4. “But he’s gay!” Yes, Yiannopoulos is gay. He’s also an asshole who points other assholes at people to harass and terrorize them. He got booted off Twitter for the latter; the former doesn’t excuse it. Being an asshole is orthogonal to sexuality as well as political philosophy.
5. It’s good that Twitter punted Yiannopoulos, but let’s not pretend that it doesn’t look like Twitter did some celebrity calculus there. Yiannopoulos and pals had a nice long run pointing themselves at all other manner of people they didn’t like, for whatever reason, and essentially Twitter didn’t say “boo” about it. But then they harass a movie star with movie star friends, many of whom are Twitter users with large numbers of followers, and whose complaints about Twitter and the harassment of their friend get play in major news outlets, and Twitter finally boots the ringleader of that shitty little circus.
So the math there at least appears pretty obvious from the outside. You can punch down on Twitter and get away with it, but don’t punch up, and punch up enough to make Twitter look bad, or you’ll get in trouble (after more than a day). Is this actually the way it works? I’m not at Twitter so I can’t say. I can say I do know enough women of all sorts who have gotten all manner of shit by creeps on Twitter, but who weren’t in a movie and had movie star friends or got press play for their harassment. And they basically had to suck it up. So, yeah, from the outside it looks like Twitter made their decision on this based on optics rather than the general well-being of their users.
6. Which is a recurring theme with Twitter (and other social media services, but also, of Twitter): Not much gets done until the service looks bad, and then what gets done is cosmetic rather than useful. Don’t get me wrong, Twitter punting Yiannopoulos is a good thing; he deserved it and has done for a while. But Yiannopoulos didn’t get to the point where he needed the boot all by himself. He happily exploited the weaknesses of Twitter — weaknesses Twitter could have dealt with years ago — to become one of the service’s leading shitlords. And getting rid of the shitlord doesn’t mean the shitty little minions he gathered to himself still aren’t on the service and happy to continue their shitty ways. Which is fine if they keep to themselves; less so when they’re shitty to others, as they are likely to be.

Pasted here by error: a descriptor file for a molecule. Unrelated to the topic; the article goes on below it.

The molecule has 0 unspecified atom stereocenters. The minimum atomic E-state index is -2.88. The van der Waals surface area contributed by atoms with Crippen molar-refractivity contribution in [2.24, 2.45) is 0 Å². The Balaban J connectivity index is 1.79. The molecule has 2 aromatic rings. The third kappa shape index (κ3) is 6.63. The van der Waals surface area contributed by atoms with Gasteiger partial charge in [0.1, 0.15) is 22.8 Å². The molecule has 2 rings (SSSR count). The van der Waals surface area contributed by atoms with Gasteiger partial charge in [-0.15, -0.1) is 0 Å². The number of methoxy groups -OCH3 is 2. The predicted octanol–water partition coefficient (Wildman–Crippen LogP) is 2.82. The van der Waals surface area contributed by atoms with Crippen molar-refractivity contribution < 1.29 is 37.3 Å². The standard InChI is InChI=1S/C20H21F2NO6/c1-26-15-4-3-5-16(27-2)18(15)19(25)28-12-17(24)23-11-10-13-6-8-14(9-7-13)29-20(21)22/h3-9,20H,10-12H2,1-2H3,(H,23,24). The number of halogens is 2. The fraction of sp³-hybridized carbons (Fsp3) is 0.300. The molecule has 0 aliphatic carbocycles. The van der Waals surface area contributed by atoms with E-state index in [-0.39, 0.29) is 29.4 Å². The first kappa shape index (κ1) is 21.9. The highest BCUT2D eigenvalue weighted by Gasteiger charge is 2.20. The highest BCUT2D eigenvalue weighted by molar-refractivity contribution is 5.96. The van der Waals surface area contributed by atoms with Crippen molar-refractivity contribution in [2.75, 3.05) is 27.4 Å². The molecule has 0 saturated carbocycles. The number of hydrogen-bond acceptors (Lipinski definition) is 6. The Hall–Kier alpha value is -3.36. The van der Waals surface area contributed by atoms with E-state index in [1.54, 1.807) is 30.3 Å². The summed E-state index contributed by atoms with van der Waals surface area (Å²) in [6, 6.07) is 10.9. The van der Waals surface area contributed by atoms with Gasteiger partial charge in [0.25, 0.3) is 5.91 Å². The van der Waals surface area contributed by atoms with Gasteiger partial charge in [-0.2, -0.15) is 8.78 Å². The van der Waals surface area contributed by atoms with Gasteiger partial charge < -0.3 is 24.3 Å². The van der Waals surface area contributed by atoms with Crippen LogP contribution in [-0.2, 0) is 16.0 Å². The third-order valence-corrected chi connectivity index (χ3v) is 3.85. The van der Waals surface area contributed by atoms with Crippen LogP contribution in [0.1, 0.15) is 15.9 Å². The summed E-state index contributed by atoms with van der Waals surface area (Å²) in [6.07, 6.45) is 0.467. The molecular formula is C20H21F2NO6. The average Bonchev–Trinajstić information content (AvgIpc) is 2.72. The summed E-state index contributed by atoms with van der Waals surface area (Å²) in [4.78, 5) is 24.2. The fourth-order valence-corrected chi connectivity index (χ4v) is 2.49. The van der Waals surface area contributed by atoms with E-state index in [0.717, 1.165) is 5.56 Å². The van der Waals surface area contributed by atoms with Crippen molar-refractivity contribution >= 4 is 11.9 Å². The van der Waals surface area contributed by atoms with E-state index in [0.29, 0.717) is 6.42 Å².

Twitter can do more to make it easier for users to route around awful people and to get them off the service if they won’t let themselves be routed around. Twitter’s been promising for years that they’re going to make better strides in this department — and is promising more in the coming weeks — and yet here we are in 2016 and still it takes someone with a number two box office film to her name and all her famous friends to get the service to do something it should have done long ago. Yiannopoulos is giant turd of human, to be sure. But Twitter did its part in letting him get that way. Maybe they should do more to avoid let turd buildup happen from here on out.
They say they’re going to do it. Prove it, Twitter.